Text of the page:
Leaseholders call for scrapping marriage value

If you own a leasehold property, chances are when you purchased, you were also granted a period of time remaining on the lease. If that time period is about to expire, or you have less than 80 years remaining on the lease, you might want to watch out for an added cost that is really putting a sting into the leaseholder.

Purchasing property on a leasehold simply means you have the right to occupy it for a set number of years – as opposed to owning it outright as a freehold. Commonly today, leases are usually for 125 years, however, if you sell your property to someone else, the new buyer doesn’t receive a new 125-year leasehold, they would simply purchase the remaining amount of time that was left.

The problem is, if a property is sold with a short lease, it might not be as attractive to a buyer. Mortgage lenders do not like to lend on shorter leases, plus, unwitting purchasers may not want to commit themselves to the additional costs associated with extending the lease, as well as the overall purchase of the property.

A leaseholder can ask to buy more years – particularly if there are only a few years left on the lease. However, people who are opting to do that are finding themselves caught out by an expensive premium, known as the marriage value.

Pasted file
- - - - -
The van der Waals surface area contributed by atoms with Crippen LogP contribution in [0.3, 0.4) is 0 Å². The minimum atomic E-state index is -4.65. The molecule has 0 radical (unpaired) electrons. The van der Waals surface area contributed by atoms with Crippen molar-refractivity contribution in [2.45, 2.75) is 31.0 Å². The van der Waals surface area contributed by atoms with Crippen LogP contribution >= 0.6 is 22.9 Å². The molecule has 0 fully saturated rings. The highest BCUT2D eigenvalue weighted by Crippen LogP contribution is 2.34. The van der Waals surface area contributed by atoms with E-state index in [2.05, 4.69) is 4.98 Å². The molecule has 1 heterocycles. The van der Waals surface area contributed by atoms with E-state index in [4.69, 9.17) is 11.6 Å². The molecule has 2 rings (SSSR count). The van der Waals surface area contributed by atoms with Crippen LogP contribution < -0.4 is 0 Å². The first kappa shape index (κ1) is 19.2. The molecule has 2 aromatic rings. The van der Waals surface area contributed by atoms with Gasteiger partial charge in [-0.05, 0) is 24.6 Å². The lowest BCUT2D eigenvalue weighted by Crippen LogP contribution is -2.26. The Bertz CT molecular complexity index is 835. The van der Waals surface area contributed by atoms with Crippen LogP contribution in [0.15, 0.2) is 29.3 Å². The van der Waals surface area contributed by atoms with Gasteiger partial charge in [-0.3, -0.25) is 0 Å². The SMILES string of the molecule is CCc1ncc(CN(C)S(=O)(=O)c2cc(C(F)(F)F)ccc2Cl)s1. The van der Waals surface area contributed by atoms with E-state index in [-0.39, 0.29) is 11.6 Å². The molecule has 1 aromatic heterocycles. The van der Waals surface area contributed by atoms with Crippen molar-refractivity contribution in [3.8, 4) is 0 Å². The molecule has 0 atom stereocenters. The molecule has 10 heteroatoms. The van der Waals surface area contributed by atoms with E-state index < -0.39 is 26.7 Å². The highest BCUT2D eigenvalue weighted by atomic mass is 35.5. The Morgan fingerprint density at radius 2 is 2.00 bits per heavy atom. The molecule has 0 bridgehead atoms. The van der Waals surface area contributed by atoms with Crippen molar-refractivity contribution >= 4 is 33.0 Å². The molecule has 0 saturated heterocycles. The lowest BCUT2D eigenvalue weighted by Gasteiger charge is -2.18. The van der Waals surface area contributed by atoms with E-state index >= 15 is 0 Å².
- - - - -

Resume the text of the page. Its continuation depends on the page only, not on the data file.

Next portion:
In a story published by the BBC one gentleman was forced into paying £42,000 to extend the leasehold on his flat. Almost one third of that was the marriage value – a cost that is applied to leases with less than 80 years remaining. It’s probably the least well-known value added cost, compared to more common ground rents and other restrictions which tend to be more likely to hit the headlines.

While leaseholders view marriage value as an unnecessary and expensive, additional charge which should be banned, for the freeholder investors, it is a key source of revenue and fair based on the increase in value of the land and property over the period of the lease.

Both groups await a report from the Law Commission, which is likely to recommend a reform in the leasehold sector. If the marriage value is abolished, it could leave a hole as big as £2.5bn a year.

If you are considering buying a property with a shorter lease, or you are already own a property and are looking to extend the lease, you could consider getting the property valued. That could give a much more accurate reflection of the value accrued in the property and therefore give you an easier negotiating position with the landowner to bring down the marriage value.

The Leasehold Reform, Housing and Urban Development Act 1993 states that the marriage value should be shared equally between you and your landlord. When calculating the marriage value, your valuer and the landlord’s valuer will rely on local knowledge and experience to assess the increase in the value of the flat arising from the new lease. Therefore it is worth having an accurate valuation at the time of renewing your lease.

If you would like any advice relating to your own property, contact Downs Solicitors to see how we can help.